Also relevant here is the commonly held view that the human body is a microcosm of the entire universe. This Neoplatonist belief was popularized by such physicians as Paracelsus and William Harvey. In his pathbreaking work On the Motion of the Heart and Blood in Animals, Harvey wrote:

Cor animalium, fundamentum eſt vitæ, princeps omnium, Microcoſmi Sol, à quo omnis vegetatio dependet, vigor omnis & rober emanat.

Harvey, William. Exercitatio Anatomica De Motu Cordis et Sanguinis in Animalibus. 1628. With an English translation and Annotations by Chauncey D. Leake. Springfield, IL: Charles C. Thomas, 1928. Part I, p. 3, emphasis added. Accessed at archive.org 4 April 2024.

Translation:

The heart of animals is the foundation of their life, the sovereign of everything within them, the sun of their microcosm, that upon which all growth depends, from which all power proceeds.

ibid., Part II, p. 3, emphasis added.

Donne's speaker wittily exploits the idea that the human body is a microcosm: if each body is a world, then each lover is a new world to the other, and their erotic explorations are as marvelous as anything sea-discoverers have mapped.

Donne's Contemporary Writers

Other writers made use of the new world for their imaginative purposes as well. Shakespeare's Miranda in The Tempest, on first encountering a human other than her father, says:

                  O wonder!
How many goodly creatures are there here!
How beauteous mankind is! O brave new world
That has such people in it!

(V.i.215–218)

Since Miranda has fallen in love at first sight with Ferdinand, the man she is looking at, the parallel with Donne's poem is evident. Andrew Marvell too wrote about the discovery of the Bermudas, connecting the beauty and plenty of the islands to the glory of God:

He hangs in shades the orange bright,
Like golden lamps in a green night;
And does in the pomegranates close
Jewels more rich than Ormus shows.

And matching Donne for audacity, Thomas More's Utopia exploits the discovery of the new world to propose a radical vision for human society, using the existential improbability of those far-off lands to give his work plausibility and himself plausible deniability.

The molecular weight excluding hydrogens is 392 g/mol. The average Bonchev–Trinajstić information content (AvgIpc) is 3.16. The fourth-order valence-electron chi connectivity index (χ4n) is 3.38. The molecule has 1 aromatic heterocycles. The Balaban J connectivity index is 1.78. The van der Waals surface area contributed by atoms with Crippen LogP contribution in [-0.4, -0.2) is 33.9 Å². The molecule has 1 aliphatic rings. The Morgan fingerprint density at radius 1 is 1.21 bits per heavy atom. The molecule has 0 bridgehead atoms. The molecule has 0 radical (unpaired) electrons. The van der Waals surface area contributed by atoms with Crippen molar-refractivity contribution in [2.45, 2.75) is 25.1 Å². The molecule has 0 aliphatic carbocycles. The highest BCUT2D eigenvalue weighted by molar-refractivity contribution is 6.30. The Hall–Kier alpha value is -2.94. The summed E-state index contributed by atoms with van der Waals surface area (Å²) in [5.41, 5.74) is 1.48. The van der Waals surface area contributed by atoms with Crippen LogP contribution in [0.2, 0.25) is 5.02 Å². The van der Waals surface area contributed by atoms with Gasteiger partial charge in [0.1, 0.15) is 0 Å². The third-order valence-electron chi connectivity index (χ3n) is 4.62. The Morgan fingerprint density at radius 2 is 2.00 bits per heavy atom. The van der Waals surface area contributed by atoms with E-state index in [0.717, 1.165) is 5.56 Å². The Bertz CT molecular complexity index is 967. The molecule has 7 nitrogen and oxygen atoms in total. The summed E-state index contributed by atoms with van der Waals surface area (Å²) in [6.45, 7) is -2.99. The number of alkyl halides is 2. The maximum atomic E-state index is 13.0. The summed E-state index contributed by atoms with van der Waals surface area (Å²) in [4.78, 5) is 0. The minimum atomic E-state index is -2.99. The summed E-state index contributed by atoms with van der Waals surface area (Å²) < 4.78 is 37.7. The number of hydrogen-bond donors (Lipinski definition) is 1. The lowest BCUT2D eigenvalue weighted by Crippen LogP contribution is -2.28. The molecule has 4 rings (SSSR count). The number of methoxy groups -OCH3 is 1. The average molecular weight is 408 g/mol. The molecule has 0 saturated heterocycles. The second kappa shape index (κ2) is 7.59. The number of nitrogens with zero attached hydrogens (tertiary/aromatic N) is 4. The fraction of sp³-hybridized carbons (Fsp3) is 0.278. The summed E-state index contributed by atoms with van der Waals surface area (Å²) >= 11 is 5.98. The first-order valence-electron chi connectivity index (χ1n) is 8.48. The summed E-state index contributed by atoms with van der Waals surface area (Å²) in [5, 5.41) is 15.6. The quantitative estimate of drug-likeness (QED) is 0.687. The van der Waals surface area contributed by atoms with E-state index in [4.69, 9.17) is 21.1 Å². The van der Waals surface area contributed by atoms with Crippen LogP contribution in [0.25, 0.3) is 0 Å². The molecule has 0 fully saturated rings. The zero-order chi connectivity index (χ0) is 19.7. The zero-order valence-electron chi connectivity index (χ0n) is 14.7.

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  • This gives a fantastic view on the historical background, but I still don't get the grammatical justification. I've never seen "Let" combined with what looks like the present perfect tense ("Let ... have gone", "Let ... have shown"). Was that a commonly done thing in English back then?
    – Rand al'Thor
    Commented Apr 4 at 7:41
  • 3
    Definition 13 here. As Verbose says, it means 'let it be the case that...'. Commented Apr 4 at 8:39
  • @Randal'Thor just for you, I added a section on the grammar. (And another paragraph on blood circulation, if grammar doesn't get your heart pumping.)
    – verbose
    Commented Apr 5 at 7:28
  • Thank you for this amazingly detailed answer! It has helped a lot. The syntax was the main sticking point for me, but now I see how the words are meant to fit together. For anybody else who is having trouble making sense of how the words fit together gramatically, the following paraphrase might help. My insertions are in brackets: "Let (there be) sea-discoverers (who) to new worlds have gone, Let (there be) maps to other(s), (which) worlds on worlds have shown, (Just) Let us possess one world, (for) each hath one, and is one."
    – Thomas
    Commented Apr 5 at 12:37